Mirror café owner Christopher Scott must pay nearly $31,000 in fines and court costs but will be spared more jail time for disobeying a court order by holding an anti-shutdown rally in May.
Scott was arrested at an anti-lockdown rally he helped organize on May 8. In June, the Whistle Stop Cafe owner was found guilty of violating an injunction prohibiting the protest.
Queen’s Bench Justice Adam Germain sentenced Scott to three days in jail but said it was satisfied by the time he spent behind bars following his arrest. He also sentenced Scott to 18 months probation for his role in organizing and speaking at the rally despite a court injunction prohibiting the gathering that drew hundreds to the parking lot in front of the café.
Scott watched the proceedings through a link with the virtual court system and showed no reaction to the sentencing.
Edmonton Pastor Artur Pawlowski and his brother Dawid Pawlowski were also sentenced by Germain on Wednesday.
Artur was sentenced to three days in jail, satisfied by time served, and fined $23,000 and must pay $4,758 in court costs as well as $15,733 in costs along with his brother Dawid. Artur must also perform 120 hours of community service and is on probation for 18 months.
The three men were also given a script by Germain that they must use when discussing COVID-19 in public or on social media. It acknowledges that their views to do not represent those held by most medical experts, who continue to say the best defence against COVID is wearing masks, physical distancing, avoiding large gatherings and getting vaccinated.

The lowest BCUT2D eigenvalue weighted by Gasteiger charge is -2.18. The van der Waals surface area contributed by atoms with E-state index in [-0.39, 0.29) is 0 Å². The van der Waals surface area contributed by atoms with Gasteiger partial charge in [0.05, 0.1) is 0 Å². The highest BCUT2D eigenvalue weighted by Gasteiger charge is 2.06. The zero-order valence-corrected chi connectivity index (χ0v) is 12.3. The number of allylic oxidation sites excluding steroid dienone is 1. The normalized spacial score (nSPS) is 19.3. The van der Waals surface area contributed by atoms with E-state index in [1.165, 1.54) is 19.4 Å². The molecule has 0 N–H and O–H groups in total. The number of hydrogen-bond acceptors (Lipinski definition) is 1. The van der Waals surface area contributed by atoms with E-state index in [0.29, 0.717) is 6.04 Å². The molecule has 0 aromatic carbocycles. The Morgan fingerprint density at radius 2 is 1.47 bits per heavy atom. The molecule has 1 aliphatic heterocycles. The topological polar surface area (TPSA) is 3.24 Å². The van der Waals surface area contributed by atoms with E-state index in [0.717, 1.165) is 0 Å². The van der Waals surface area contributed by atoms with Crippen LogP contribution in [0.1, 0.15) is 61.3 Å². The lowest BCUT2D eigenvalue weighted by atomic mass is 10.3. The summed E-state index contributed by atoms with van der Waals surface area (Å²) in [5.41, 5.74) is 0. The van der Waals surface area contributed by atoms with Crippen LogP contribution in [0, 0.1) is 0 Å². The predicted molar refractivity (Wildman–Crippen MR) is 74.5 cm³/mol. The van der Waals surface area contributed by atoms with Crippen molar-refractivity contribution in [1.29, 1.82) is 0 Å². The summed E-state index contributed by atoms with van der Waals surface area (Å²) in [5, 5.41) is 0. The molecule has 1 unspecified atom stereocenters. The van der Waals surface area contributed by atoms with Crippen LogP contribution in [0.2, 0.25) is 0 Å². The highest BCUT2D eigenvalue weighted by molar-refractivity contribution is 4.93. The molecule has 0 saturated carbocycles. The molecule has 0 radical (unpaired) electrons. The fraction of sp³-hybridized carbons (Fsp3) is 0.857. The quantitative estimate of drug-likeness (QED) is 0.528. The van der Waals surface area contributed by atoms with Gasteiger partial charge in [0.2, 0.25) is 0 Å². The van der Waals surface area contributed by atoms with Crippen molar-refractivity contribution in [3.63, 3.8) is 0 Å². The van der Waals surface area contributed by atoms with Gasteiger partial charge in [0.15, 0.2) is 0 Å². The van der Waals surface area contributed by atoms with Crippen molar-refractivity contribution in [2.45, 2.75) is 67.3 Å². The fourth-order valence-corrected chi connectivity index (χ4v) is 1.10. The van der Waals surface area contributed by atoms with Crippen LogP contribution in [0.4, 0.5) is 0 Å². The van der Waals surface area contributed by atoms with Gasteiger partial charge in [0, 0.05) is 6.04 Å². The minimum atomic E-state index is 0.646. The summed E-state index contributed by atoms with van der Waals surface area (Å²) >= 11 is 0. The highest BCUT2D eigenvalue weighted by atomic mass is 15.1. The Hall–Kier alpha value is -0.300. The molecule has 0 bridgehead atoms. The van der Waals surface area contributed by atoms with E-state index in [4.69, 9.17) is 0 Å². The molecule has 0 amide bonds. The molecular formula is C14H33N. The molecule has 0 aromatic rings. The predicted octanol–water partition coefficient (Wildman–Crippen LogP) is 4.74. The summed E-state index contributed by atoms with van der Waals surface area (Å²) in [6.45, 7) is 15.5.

A lawyer for Alberta Health Services had previously asked for 21 days in prison for Artur and Scott and 10 days for Dawid.
Germain said he was reluctant to send them back to jail because it “would perhaps martyr them.”
In sentencing Scott, Germain noted that the café owner had apologized and following his arrest had turned down speaking engagements to continue criticism of public health measures.
Germain said that all three men were “on the wrong side of science. They are also on the wrong side of common sense.”
The judge said they contributed to “this ominous health situation” by defying health rules and public posturing “which encouraged others to doubt the legitimacy of the pandemic and disobey the health orders designed to protect them.”
While he did not want to further jail the men “certainly deterrence is extremely important,” he said, noting organizers of a proposed rodeo abandoned their plans, partly as a result of the legal action taken against others.
“It is an example where order and downstream risk brought about the desired result.”
Supporters of the Pawlowskis and Scott have been raising funds to help them in their legal battles. An appeal for money to help them pay their fines was launched shortly after sentencing.
During the proceedings, a number of people drew Germain’s ire used a chat function on the court system’s WebEx system to comment.
“Our courts will not consider truth, and have fallen,” typed in one person.
“There is no pandemic,” wrote another, with someone else writing, “Shame on you for perpetuating this scam.”
Germain chastised them for the abuse, adding, “I am embarrassed for them and they offend me.”
In August, a legal action filed by Scott’s Calgary lawyer, Chad Williamson, names the province, chief medical officer of health Dr. Deena Hinshaw and Alberta Health Services. It claims health orders that were issued by the province during the height of the COVID-19 pandemic prevented people from gathering for a political purpose and “is unacceptable in a free and democratic liberal society.”
The lawsuit also claims the order violated sections of the Alberta Bill of Rights.